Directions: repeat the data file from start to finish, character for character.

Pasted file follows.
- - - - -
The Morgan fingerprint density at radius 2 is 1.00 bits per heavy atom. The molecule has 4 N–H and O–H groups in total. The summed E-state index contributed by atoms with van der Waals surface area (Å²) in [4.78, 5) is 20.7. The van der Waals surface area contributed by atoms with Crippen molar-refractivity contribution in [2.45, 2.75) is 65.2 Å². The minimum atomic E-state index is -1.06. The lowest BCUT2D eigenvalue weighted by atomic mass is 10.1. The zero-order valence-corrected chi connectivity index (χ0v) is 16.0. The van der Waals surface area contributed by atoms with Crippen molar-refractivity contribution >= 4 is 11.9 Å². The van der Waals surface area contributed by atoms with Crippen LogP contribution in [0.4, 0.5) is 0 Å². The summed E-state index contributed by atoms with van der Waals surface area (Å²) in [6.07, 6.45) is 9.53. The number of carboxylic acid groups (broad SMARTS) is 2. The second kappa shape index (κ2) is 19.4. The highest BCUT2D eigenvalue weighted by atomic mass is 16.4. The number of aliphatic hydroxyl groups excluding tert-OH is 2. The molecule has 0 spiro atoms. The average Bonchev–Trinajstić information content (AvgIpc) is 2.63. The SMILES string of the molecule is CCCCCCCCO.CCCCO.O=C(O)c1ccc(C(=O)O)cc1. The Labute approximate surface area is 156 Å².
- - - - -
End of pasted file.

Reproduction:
The Morgan fingerprint density at radius 2 is 1.00 bits per heavy atom. The molecule has 4 N–H and O–H groups in total. The summed E-state index contributed by atoms with van der Waals surface area (Å²) in [4.78, 5) is 20.7. The van der Waals surface area contributed by atoms with Crippen molar-refractivity contribution in [2.45, 2.75) is 65.2 Å². The minimum atomic E-state index is -1.06. The lowest BCUT2D eigenvalue weighted by atomic mass is 10.1. The zero-order valence-corrected chi connectivity index (χ0v) is 16.0. The van der Waals surface area contributed by atoms with Crippen molar-refractivity contribution >= 4 is 11.9 Å². The van der Waals surface area contributed by atoms with Crippen LogP contribution in [0.4, 0.5) is 0 Å². The summed E-state index contributed by atoms with van der Waals surface area (Å²) in [6.07, 6.45) is 9.53. The number of carboxylic acid groups (broad SMARTS) is 2. The second kappa shape index (κ2) is 19.4. The highest BCUT2D eigenvalue weighted by atomic mass is 16.4. The number of aliphatic hydroxyl groups excluding tert-OH is 2. The molecule has 0 spiro atoms. The average Bonchev–Trinajstić information content (AvgIpc) is 2.63. The SMILES string of the molecule is CCCCCCCCO.CCCCO.O=C(O)c1ccc(C(=O)O)cc1. The Labute approximate surface area is 156 Å².